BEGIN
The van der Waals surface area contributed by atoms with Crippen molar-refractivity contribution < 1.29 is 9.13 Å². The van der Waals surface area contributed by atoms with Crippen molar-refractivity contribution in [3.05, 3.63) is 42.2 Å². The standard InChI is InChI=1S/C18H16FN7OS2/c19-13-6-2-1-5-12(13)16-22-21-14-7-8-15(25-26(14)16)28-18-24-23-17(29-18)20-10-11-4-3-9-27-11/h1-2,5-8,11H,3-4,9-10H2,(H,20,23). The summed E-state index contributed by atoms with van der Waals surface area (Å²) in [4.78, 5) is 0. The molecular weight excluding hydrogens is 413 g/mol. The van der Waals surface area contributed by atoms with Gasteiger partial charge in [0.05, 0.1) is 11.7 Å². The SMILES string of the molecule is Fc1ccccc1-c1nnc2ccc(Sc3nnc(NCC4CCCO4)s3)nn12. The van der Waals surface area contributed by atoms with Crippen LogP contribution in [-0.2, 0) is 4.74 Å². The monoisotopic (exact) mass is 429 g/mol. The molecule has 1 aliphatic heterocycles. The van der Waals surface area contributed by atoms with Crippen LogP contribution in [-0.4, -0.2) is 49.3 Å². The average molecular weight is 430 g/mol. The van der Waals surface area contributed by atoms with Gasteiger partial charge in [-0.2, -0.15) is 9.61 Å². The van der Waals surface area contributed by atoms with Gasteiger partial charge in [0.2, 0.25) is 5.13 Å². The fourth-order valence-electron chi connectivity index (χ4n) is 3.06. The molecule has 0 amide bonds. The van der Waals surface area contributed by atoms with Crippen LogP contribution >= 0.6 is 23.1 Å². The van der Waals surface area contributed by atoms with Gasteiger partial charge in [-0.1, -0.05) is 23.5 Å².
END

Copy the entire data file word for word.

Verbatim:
The van der Waals surface area contributed by atoms with Crippen molar-refractivity contribution < 1.29 is 9.13 Å². The van der Waals surface area contributed by atoms with Crippen molar-refractivity contribution in [3.05, 3.63) is 42.2 Å². The standard InChI is InChI=1S/C18H16FN7OS2/c19-13-6-2-1-5-12(13)16-22-21-14-7-8-15(25-26(14)16)28-18-24-23-17(29-18)20-10-11-4-3-9-27-11/h1-2,5-8,11H,3-4,9-10H2,(H,20,23). The summed E-state index contributed by atoms with van der Waals surface area (Å²) in [4.78, 5) is 0. The molecular weight excluding hydrogens is 413 g/mol. The van der Waals surface area contributed by atoms with Gasteiger partial charge in [0.05, 0.1) is 11.7 Å². The SMILES string of the molecule is Fc1ccccc1-c1nnc2ccc(Sc3nnc(NCC4CCCO4)s3)nn12. The van der Waals surface area contributed by atoms with Crippen LogP contribution in [-0.2, 0) is 4.74 Å². The monoisotopic (exact) mass is 429 g/mol. The molecule has 1 aliphatic heterocycles. The van der Waals surface area contributed by atoms with Crippen LogP contribution in [-0.4, -0.2) is 49.3 Å². The average molecular weight is 430 g/mol. The van der Waals surface area contributed by atoms with Gasteiger partial charge in [-0.2, -0.15) is 9.61 Å². The van der Waals surface area contributed by atoms with Gasteiger partial charge in [0.2, 0.25) is 5.13 Å². The fourth-order valence-electron chi connectivity index (χ4n) is 3.06. The molecule has 0 amide bonds. The van der Waals surface area contributed by atoms with Crippen LogP contribution >= 0.6 is 23.1 Å². The van der Waals surface area contributed by atoms with Gasteiger partial charge in [-0.1, -0.05) is 23.5 Å².